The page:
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Security for Microsoft® Visual Basic® .NET by Michael James Bond, Ed Robinson

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Public Key Encryption

Public key encryption (also called asymmetric encryption) has an important difference from private key encryption. Public key encryption uses two different keys: one key for encryption and another key for decryption. Why don’t they simply call this two-key encryption and call private key encryption one-key encryption? While it is well known that security experts like to invent jargon to justify their high consultancy fees, there is also a logical reason for this naming, which lies in the way the two types of encryption are used.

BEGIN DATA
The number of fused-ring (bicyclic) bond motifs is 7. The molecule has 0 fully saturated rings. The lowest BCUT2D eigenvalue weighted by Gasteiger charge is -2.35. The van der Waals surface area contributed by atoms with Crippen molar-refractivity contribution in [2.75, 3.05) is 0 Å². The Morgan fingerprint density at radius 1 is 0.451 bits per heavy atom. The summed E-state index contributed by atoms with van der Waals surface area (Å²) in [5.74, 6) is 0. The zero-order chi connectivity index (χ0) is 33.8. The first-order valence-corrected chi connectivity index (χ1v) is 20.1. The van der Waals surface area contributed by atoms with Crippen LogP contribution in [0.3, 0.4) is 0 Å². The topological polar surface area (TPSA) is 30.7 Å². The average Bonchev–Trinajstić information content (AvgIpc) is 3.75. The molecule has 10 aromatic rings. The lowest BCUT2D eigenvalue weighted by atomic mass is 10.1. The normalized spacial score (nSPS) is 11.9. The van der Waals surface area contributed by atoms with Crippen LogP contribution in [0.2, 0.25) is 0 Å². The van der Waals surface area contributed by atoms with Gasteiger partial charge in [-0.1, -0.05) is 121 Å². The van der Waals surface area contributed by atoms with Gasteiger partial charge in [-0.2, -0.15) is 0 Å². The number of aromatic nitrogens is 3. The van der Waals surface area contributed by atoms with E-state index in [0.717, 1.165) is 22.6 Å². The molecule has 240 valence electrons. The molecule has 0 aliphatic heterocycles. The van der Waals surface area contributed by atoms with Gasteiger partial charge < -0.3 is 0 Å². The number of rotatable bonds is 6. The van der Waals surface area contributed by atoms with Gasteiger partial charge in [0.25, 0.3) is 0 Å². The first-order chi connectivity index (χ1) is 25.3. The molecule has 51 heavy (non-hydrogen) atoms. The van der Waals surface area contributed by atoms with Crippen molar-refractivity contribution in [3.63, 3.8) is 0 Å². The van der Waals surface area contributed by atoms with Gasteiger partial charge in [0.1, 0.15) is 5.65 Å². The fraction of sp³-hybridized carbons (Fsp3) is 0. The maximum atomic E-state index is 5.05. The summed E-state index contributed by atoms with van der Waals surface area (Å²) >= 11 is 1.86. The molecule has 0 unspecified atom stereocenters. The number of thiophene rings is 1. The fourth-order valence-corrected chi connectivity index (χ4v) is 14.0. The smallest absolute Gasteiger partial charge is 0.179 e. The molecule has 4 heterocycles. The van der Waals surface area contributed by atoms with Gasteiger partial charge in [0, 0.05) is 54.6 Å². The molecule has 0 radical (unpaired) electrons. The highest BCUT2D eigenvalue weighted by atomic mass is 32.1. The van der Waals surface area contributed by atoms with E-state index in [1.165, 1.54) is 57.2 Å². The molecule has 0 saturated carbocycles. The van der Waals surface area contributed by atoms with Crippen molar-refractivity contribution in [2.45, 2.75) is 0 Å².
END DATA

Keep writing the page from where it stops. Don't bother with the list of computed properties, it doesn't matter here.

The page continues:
While private key encryption assumes that both the encrypting and decrypting parties already know the private key, public key encryption provides a method to securely issue a key to someone and have ...

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